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Voir également : La maladie d'Alzheimer (Diagnostic, Bilan, Traitement)
Voir également : Prévention de la maladie d'Alzheimer


Researchers at the Johns Hopkins Alzheimer's Disease Research Center tested 210 people with the disease over time to see how rapidly they lost cognitive ability. Some showed rapid mental deterioration, while others declined more slowly. Then the researchers reviewed everyone's medical records to see who had been taking NSAIDs. They found that as NSAID use increased, the rate of mental deterioration decreased.(Rich, J.B., et al. "Nonsteroidal Anti-Inflammatory Drugs in Alzheimer's Disease," Neurology (1995) 45:51)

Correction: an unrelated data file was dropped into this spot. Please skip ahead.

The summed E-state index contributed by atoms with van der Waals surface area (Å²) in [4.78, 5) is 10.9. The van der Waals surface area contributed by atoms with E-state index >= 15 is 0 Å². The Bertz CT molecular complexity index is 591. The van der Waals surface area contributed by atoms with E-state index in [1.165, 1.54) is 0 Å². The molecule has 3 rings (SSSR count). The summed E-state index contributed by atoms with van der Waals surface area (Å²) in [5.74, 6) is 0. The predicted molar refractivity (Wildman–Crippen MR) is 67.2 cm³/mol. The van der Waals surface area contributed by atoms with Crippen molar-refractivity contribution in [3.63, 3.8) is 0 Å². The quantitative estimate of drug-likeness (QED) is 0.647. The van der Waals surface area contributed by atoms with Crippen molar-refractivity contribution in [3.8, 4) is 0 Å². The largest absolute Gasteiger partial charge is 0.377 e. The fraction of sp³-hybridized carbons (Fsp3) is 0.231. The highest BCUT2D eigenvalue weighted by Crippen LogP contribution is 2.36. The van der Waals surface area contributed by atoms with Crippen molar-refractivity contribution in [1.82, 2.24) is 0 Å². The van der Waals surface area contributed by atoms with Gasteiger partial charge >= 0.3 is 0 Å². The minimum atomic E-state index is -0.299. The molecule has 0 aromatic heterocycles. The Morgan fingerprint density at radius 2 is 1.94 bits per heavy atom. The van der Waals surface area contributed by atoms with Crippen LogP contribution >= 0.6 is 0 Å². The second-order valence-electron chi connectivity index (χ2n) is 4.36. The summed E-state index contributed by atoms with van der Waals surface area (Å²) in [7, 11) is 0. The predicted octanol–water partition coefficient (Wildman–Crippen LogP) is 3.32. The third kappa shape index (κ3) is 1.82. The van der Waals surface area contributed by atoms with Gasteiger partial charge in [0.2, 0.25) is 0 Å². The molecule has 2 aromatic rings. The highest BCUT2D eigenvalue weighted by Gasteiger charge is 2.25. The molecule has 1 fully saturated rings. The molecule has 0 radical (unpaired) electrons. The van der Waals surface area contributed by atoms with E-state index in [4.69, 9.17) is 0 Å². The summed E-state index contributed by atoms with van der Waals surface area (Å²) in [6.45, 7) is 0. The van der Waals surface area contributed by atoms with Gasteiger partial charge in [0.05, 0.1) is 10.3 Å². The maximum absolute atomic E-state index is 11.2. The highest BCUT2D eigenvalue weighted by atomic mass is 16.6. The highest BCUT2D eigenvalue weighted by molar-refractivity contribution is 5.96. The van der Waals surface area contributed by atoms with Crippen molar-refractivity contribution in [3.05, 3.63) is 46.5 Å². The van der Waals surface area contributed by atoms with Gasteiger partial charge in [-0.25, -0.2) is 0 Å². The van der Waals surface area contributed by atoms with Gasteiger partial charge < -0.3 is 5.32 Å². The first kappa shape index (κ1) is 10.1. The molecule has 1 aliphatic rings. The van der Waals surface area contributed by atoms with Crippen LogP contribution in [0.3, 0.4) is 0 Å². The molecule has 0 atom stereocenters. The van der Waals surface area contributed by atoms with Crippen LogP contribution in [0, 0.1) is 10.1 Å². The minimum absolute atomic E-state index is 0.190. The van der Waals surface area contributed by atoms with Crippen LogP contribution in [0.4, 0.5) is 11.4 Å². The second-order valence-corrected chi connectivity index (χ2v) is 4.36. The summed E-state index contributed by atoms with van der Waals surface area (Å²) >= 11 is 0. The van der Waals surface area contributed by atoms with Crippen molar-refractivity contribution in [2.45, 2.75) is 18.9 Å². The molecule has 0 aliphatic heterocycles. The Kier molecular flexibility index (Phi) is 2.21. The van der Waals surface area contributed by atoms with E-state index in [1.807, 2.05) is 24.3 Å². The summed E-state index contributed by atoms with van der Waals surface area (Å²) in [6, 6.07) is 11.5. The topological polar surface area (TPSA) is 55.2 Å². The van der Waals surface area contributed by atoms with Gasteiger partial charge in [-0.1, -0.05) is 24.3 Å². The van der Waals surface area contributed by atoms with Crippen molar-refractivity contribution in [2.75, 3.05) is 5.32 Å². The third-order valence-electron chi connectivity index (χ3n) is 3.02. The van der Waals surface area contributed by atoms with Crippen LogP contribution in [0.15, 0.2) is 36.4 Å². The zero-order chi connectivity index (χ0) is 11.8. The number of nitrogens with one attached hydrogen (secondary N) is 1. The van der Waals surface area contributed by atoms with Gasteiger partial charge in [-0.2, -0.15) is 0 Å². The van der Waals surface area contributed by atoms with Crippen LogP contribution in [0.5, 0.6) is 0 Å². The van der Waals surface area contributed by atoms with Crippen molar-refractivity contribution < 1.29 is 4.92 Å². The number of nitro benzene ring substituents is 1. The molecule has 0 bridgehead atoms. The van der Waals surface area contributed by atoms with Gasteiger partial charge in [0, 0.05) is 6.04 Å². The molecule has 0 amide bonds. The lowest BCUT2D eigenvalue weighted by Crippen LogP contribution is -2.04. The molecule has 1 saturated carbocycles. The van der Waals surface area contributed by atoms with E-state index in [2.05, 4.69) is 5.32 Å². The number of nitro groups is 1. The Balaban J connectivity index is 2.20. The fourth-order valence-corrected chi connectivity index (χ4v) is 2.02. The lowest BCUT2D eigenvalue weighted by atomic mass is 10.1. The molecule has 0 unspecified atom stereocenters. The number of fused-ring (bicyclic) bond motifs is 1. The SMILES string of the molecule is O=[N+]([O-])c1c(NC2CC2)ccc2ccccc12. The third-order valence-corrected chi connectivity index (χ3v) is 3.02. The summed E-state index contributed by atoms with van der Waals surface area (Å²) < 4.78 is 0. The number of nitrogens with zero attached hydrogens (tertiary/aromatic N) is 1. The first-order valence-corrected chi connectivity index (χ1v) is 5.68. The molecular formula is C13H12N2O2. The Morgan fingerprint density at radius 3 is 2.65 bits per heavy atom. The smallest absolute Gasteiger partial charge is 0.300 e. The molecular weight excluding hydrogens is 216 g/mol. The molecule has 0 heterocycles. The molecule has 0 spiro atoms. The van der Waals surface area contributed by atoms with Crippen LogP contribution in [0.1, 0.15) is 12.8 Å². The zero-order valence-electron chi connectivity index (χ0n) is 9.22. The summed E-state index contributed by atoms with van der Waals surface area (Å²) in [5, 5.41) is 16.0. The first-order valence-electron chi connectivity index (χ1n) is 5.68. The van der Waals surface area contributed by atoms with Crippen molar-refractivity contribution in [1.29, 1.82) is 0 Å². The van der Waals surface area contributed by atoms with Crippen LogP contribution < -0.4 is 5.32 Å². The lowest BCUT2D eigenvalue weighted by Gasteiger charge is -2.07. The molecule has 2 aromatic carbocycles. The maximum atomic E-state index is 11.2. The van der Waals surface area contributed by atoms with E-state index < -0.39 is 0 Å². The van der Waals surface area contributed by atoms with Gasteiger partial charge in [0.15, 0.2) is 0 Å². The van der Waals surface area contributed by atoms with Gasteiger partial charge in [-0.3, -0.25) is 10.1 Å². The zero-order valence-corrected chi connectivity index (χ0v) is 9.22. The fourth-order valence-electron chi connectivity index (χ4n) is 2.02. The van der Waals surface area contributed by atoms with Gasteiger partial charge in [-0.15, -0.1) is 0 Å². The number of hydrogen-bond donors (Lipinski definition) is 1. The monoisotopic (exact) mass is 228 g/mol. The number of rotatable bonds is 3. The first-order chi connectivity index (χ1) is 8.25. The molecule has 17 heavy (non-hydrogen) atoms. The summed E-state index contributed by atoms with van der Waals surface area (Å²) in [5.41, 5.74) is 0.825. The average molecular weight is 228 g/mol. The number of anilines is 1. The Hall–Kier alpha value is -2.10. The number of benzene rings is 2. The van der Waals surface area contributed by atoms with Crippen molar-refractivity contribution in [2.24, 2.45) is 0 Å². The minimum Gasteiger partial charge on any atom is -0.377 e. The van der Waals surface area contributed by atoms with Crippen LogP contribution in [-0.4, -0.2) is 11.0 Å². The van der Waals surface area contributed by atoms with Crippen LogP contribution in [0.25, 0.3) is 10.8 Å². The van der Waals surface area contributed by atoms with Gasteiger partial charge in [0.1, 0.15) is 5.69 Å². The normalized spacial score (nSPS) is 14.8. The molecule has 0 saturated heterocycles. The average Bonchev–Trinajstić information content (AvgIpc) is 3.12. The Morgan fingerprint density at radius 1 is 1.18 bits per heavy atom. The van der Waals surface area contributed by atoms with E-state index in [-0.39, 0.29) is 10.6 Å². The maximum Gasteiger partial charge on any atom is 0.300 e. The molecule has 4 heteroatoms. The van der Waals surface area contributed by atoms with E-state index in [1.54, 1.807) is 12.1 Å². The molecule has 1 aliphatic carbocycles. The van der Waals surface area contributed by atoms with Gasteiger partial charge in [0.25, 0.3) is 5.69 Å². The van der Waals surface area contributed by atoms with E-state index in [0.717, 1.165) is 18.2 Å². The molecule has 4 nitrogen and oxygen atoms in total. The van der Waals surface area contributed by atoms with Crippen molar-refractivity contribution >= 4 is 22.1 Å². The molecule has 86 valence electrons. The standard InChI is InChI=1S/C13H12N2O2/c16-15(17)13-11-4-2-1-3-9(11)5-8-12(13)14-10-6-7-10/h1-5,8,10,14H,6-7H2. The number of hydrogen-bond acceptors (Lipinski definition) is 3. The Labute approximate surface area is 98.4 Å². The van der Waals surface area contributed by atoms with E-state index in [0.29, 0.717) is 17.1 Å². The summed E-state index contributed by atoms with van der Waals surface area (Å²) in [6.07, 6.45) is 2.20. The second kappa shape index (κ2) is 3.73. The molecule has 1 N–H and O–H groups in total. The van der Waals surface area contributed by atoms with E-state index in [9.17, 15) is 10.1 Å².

Finally, as part of the 38-year Baltimore Longitudinal Study of Aging, researchers from the National Institute on Aging assessed NSAID use in 1,828 elderly people, 110 of whom developed Alzheimer's from 1980 to 1995. Every two years, all subjects filled out extensive food and drug surveys, and were given a battery of cognition and memory tests. People who took NSAIDs more than occasionally for at least two years were 30% to 60% less likely to develop Alzheimer's disease. As duration of NSAID use increased, Alzheimer's risk decreased. All NSAIDs other than aspirin significantly reduced risk. Aspirin did not reach statistical significance, but there was a trend toward lower risk with increased duration of more-than-occasional aspirin use (Stephenson, J. "More Evidence Links NSAIDs, Estrogen with Reduced Alzheimer's Risk," Journal of the American Medical Association (May 8, 1996) 275:1389)